During the visit Hamon was to meet Costa, whose government is supported from outside by the hard-left Left Bloc, thanks to a pact they signed in late 2015.
"The Portuguese left is a Socialist government supported by a bloc, they have showed that you can get out of austerity and reconcile economic and social progress," Hamon commented on a visit to the French lycée in Lisbon.
The Socialist left-winger, who won a surprise victory in his party's primary in January, said he wants to create "an arc of alliances through which we will be able to reconstruct the European Union".
But he dodged questions on a phone conversation with hard-left candidate Mélenchon, saying he did not want to turn negotiations over uniting the French left before the presidential election into a soap opera.
Mélenchon on Thursday laid out his preconditions for negotiating with the Socialist candidate.
He called on Hamon to break with the legacy of the current government, notably by dropping ministers who forced through its controversial labour law - such as former prime minister Manuel Valls and labour minister Myriam El-Khomri - as candidates in the parliamentary poll that will follow the presidential one.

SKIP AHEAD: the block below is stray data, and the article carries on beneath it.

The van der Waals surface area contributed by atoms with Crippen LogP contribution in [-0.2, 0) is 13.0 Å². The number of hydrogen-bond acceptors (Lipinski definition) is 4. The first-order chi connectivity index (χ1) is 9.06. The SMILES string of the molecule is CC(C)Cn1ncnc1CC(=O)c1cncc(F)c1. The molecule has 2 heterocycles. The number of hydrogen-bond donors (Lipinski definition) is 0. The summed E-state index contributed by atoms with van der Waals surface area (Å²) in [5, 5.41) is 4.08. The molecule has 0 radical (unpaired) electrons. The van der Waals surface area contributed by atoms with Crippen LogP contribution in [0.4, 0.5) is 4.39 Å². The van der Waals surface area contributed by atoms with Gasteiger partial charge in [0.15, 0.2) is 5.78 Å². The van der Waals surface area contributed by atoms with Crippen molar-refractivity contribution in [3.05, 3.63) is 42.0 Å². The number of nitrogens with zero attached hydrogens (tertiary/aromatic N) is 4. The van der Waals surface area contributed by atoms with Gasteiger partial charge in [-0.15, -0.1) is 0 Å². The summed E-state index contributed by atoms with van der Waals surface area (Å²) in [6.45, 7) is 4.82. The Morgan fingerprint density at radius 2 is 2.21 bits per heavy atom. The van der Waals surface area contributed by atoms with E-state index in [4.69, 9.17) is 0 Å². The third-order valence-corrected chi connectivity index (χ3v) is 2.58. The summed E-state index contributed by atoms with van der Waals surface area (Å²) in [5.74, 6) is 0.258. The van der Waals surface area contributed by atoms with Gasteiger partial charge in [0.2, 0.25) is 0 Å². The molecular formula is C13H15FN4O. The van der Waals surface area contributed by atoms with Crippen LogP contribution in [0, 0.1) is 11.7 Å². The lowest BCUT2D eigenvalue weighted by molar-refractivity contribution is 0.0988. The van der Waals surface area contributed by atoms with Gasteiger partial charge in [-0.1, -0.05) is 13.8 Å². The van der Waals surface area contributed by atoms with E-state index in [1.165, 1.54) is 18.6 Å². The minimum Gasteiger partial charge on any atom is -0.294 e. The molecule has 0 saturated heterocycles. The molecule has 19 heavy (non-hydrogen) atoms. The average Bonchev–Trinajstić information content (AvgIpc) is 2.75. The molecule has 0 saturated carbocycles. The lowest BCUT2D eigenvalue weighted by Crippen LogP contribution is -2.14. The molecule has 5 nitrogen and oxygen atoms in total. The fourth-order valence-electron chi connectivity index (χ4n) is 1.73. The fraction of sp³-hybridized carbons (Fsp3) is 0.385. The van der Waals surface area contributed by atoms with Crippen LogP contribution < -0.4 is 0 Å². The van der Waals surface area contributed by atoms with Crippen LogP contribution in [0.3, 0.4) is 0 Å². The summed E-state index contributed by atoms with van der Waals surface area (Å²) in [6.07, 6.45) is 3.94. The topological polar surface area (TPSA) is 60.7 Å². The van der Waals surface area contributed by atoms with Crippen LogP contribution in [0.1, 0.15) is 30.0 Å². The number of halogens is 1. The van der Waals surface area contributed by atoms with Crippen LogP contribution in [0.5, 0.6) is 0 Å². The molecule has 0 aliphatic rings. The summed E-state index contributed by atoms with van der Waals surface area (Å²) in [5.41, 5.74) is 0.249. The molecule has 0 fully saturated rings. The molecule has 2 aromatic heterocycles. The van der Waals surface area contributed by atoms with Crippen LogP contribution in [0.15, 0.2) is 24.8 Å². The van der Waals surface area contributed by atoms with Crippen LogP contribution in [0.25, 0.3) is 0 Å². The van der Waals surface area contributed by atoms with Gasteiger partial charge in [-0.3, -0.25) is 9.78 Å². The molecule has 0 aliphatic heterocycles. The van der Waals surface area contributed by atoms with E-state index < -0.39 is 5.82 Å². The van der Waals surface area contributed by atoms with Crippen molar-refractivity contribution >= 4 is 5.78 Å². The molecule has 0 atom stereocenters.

Mélenchon also called on Hamon to rule out any agreement with former economy minister Emmanuel Macron, who is standing for his own hastily formed party, arguing that he was proposing a "continuation and toughening" of the policies of President François Hollande's government.
Greens back negotiation
There was good news for Hamon on Thursday evening when the 10,000 voters in the primary organised by the Green party EELV backed talks between their chosen candidate, Yannick Jadot, and the other two left candidates.
Sources say that an agreement between Jadot and Hamon could be announced on Monday.
The latest opinion polls give Jadot 1-2 percent in the first round of voting, Mélenchon 9-13 percent and Hamon 14-18 percent.
Macron is neck and neck with mainstream right-winger François Fillon at about 20 percent, meaning one of them is likely to face the far right's Marine Le Pen, who is at 24-26 percent, in the deciding round.